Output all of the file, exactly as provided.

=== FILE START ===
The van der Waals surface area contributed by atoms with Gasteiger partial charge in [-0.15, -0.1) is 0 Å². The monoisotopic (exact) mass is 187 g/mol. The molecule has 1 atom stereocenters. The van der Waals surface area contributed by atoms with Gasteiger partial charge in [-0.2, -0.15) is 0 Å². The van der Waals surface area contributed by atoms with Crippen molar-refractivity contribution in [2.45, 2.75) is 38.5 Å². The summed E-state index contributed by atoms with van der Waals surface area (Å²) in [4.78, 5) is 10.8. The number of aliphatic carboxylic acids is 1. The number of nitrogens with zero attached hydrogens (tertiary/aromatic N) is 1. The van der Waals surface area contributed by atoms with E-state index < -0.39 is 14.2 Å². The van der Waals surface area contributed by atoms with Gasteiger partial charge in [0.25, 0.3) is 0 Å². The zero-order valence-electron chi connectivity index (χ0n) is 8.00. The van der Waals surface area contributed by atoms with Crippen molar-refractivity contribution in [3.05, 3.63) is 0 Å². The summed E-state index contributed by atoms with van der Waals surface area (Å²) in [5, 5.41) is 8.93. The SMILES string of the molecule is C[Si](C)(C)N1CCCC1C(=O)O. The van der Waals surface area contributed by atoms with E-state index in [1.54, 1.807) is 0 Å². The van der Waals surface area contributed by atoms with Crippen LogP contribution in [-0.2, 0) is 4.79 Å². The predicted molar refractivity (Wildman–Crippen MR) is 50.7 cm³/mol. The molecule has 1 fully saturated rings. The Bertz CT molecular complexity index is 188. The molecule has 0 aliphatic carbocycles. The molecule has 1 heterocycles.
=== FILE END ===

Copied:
The van der Waals surface area contributed by atoms with Gasteiger partial charge in [-0.15, -0.1) is 0 Å². The monoisotopic (exact) mass is 187 g/mol. The molecule has 1 atom stereocenters. The van der Waals surface area contributed by atoms with Gasteiger partial charge in [-0.2, -0.15) is 0 Å². The van der Waals surface area contributed by atoms with Crippen molar-refractivity contribution in [2.45, 2.75) is 38.5 Å². The summed E-state index contributed by atoms with van der Waals surface area (Å²) in [4.78, 5) is 10.8. The number of aliphatic carboxylic acids is 1. The number of nitrogens with zero attached hydrogens (tertiary/aromatic N) is 1. The van der Waals surface area contributed by atoms with E-state index < -0.39 is 14.2 Å². The van der Waals surface area contributed by atoms with Gasteiger partial charge in [0.25, 0.3) is 0 Å². The zero-order valence-electron chi connectivity index (χ0n) is 8.00. The van der Waals surface area contributed by atoms with Crippen molar-refractivity contribution in [3.05, 3.63) is 0 Å². The summed E-state index contributed by atoms with van der Waals surface area (Å²) in [5, 5.41) is 8.93. The SMILES string of the molecule is C[Si](C)(C)N1CCCC1C(=O)O. The van der Waals surface area contributed by atoms with E-state index in [1.54, 1.807) is 0 Å². The van der Waals surface area contributed by atoms with Crippen LogP contribution in [-0.2, 0) is 4.79 Å². The predicted molar refractivity (Wildman–Crippen MR) is 50.7 cm³/mol. The molecule has 1 fully saturated rings. The Bertz CT molecular complexity index is 188. The molecule has 0 aliphatic carbocycles. The molecule has 1 heterocycles.